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Publication Details

Density-dependent habitat use and growth of an estuarine fish.

Author(s): Bacheler, Nathan M., Jeffrey A. Buckel, and Lee M. Paramore.


Center Team: NMFS

Publication Type: Journal Article

Journal Title: Canadian Journal of Fisheries and Aquatic Sciences

Date of Publication: 2012

Reference Information: 69(11): 1734-1747.

Keywords: CCFHR; NOAA Fisheries; Estuaries; Resource and land use; Density dependence; Estuary; Food limitation; Spatial distribution; Competition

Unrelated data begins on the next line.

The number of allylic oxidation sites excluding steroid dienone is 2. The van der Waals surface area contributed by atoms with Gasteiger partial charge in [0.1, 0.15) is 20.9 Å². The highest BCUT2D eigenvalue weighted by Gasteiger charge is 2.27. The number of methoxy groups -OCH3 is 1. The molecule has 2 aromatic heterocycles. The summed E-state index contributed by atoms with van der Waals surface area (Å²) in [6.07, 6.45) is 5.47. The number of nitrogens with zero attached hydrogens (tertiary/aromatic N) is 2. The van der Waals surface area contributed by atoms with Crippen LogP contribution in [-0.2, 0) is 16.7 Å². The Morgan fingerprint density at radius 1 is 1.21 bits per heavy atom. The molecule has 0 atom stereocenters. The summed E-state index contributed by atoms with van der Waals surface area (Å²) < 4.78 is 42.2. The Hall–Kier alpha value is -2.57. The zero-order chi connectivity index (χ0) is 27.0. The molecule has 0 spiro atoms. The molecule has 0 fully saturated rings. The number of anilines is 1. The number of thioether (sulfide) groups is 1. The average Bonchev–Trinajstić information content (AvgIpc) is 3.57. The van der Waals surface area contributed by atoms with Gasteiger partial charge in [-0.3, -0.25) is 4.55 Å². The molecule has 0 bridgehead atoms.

Abstract: Density dependence can strongly influence population dynamics by either stabilizing or destabilizing population size through negative or positive feedback controls operating over different spatial and temporal scales. While many species in a variety of different ecosystems have been shown to exhibit density dependence, the topic has received less attention in estuaries where environmental variability and larval supply are often considered to be the primary drivers of population dynamics. We used multiple long-term, fishery-independent datasets and a unique modeling approach to test the hypothesis that juvenile red drum Sciaenops ocellatus exhibit density-dependent habitat use and growth rates in estuaries in North Carolina, USA. Annual individual growth rates of age-0 and age-1 red drum were generally negatively related to the abundance of their own age classes, but evidence of density-dependent growth rates for age-2 red drum was weak to nonexistent. Additionally, age-1 red drum exhibited density-dependent habitat use after accounting for environmental and landscape variables, disproportionately increasing northward and coastward in the study area at high abundance and retracting to the southwest at low abundance. Age-2 red drum habitat use was influenced more by age-1 than age-2 abundance, suggesting that negative interactions occur among cohorts of juvenile red drum. Red drum distribution in estuaries is influenced by both local density-independent factors (e.g., depth) and large-scale density-dependent factors (e.g., overall age-1 abundance). Changes in spatial distribution of red drum when overall abundance was high did not overcome density-dependent effects on individual growth rates, setting up potential negative feedbacks on population growth.

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